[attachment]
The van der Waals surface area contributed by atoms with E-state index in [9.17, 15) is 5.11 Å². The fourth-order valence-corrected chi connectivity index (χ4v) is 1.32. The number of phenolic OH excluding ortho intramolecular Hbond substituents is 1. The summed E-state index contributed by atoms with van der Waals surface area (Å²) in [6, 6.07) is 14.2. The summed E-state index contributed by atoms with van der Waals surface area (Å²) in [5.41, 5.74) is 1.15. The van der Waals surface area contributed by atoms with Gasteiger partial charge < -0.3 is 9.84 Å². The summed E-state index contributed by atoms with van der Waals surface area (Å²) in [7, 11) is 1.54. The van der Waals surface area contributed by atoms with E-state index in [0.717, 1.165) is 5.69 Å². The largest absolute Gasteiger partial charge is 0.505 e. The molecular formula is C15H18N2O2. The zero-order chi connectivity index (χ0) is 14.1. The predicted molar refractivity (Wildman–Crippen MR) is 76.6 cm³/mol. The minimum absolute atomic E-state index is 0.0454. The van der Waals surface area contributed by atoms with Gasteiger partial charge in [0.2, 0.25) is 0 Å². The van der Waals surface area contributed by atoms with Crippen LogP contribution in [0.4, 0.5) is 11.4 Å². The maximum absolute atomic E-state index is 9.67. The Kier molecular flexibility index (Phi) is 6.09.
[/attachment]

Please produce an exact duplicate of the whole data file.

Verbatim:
The van der Waals surface area contributed by atoms with E-state index in [9.17, 15) is 5.11 Å². The fourth-order valence-corrected chi connectivity index (χ4v) is 1.32. The number of phenolic OH excluding ortho intramolecular Hbond substituents is 1. The summed E-state index contributed by atoms with van der Waals surface area (Å²) in [6, 6.07) is 14.2. The summed E-state index contributed by atoms with van der Waals surface area (Å²) in [5.41, 5.74) is 1.15. The van der Waals surface area contributed by atoms with Gasteiger partial charge < -0.3 is 9.84 Å². The summed E-state index contributed by atoms with van der Waals surface area (Å²) in [7, 11) is 1.54. The van der Waals surface area contributed by atoms with E-state index in [0.717, 1.165) is 5.69 Å². The largest absolute Gasteiger partial charge is 0.505 e. The molecular formula is C15H18N2O2. The zero-order chi connectivity index (χ0) is 14.1. The predicted molar refractivity (Wildman–Crippen MR) is 76.6 cm³/mol. The minimum absolute atomic E-state index is 0.0454. The van der Waals surface area contributed by atoms with Gasteiger partial charge in [0.2, 0.25) is 0 Å². The van der Waals surface area contributed by atoms with Crippen LogP contribution in [0.4, 0.5) is 11.4 Å². The maximum absolute atomic E-state index is 9.67. The Kier molecular flexibility index (Phi) is 6.09.